Only 21% of British drivers would consider purchasing a fully-autonomous car in the future, according to a new study by Auto Trader.
Having polled 5,500 UK motorists, the study found 49% of car owners are uninterested in making the switch, with 45% stating they enjoy driving too much to consider buying a driverless car as a substitute.
There has been a surge of activity around fully-autonomous vehicles over recent months. Just yesterday (6 March) Volkswagen revealed Sedric (pictured above), its first fully-driverless prototype, claiming it to be a “look into the future of our brand.”
Honda, meanwhile, is working with Google to potentially integrate its self-driving ‘Waymo’ technology into new vehicles, while Apple recently stated in a letter to the US National Highway Traffic Safety Administration (NHTSA) it was “investing heavily in machine learning and autonomous systems.”
However, despite these high-profile moves, only 21% of British drivers claim to ‘fully understand’ what a fully-autonomous vehicle is. And despite semi-autonomous features such as automatic breaks now being a regular part of modern car builds only 19% understand what semi-autonomous means.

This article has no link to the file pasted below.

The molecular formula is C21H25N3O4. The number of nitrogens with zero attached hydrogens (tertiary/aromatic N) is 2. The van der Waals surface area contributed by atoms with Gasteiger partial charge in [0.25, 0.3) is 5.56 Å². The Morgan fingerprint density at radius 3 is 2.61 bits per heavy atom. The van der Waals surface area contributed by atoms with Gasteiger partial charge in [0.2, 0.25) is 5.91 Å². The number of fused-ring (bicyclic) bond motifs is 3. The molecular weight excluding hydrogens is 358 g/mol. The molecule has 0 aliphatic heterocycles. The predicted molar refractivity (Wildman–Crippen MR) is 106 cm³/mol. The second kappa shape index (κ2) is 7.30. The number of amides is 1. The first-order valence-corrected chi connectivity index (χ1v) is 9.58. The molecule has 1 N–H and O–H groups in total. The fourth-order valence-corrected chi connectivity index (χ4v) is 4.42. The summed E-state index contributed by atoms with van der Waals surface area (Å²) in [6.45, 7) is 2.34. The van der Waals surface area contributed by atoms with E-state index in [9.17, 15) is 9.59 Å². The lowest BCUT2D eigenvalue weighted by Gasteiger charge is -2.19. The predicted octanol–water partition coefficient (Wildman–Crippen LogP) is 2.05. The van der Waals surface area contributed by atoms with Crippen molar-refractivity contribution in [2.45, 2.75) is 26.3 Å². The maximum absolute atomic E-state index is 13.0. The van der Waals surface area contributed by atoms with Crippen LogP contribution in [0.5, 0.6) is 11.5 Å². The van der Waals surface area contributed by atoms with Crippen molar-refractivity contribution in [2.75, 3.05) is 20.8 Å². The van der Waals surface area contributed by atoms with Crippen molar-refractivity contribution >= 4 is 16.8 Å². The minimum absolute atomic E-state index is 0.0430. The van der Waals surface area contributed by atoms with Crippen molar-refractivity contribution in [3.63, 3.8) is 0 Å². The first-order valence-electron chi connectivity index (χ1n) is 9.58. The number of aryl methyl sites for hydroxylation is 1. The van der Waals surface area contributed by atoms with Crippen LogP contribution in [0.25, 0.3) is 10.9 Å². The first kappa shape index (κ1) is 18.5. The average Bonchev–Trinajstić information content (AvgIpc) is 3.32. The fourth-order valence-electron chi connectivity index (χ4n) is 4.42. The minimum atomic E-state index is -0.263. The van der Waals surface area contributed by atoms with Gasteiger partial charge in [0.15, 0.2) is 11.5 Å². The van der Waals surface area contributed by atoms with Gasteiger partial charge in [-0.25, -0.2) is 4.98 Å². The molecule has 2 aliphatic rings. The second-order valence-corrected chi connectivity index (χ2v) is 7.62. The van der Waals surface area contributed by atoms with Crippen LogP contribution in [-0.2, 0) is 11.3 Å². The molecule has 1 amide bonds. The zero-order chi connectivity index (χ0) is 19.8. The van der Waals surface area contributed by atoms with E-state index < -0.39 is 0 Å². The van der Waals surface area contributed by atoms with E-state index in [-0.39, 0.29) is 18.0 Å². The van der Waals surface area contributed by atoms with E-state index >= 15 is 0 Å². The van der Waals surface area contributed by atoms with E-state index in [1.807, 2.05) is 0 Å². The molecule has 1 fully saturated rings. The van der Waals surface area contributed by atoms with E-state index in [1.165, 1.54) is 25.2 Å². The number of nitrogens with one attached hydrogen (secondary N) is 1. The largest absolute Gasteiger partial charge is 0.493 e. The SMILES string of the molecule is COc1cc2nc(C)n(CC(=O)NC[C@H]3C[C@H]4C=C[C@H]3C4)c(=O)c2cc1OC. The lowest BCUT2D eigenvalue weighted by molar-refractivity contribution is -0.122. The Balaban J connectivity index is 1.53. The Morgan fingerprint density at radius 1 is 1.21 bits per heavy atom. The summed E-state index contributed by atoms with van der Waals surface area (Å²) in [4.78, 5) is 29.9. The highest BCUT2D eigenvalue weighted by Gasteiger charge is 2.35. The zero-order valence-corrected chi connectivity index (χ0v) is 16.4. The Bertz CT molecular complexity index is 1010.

According to Marc Palmer, brand director at Auto Trader, the announcements made by the likes of VW and Honda mean little if the benefits of driverless cars aren’t being properly communicated in their advertising.
He advises: “As with any new product the benefits will need to be clearly articulated. It’s about more than features; brands will need to explain why people should consider autonomous and what it will do for them (convenience, ease, safety etc.).
“The challenge is great because they need to roll back decades of set behavior, and because one of the main reasons for rejection is ‘driving enjoyment’ there’s an emotional barrier to overcome.”
In a recent interview with Marketing Week, Honda’s European communications manager Louise Furneaux compared driverless cars to the idea of drone delivery, in that it will take “years of legislation and social change” before it becomes a reality. She said “too many social unknowns” were halting Honda’s progress in bringing a model to market.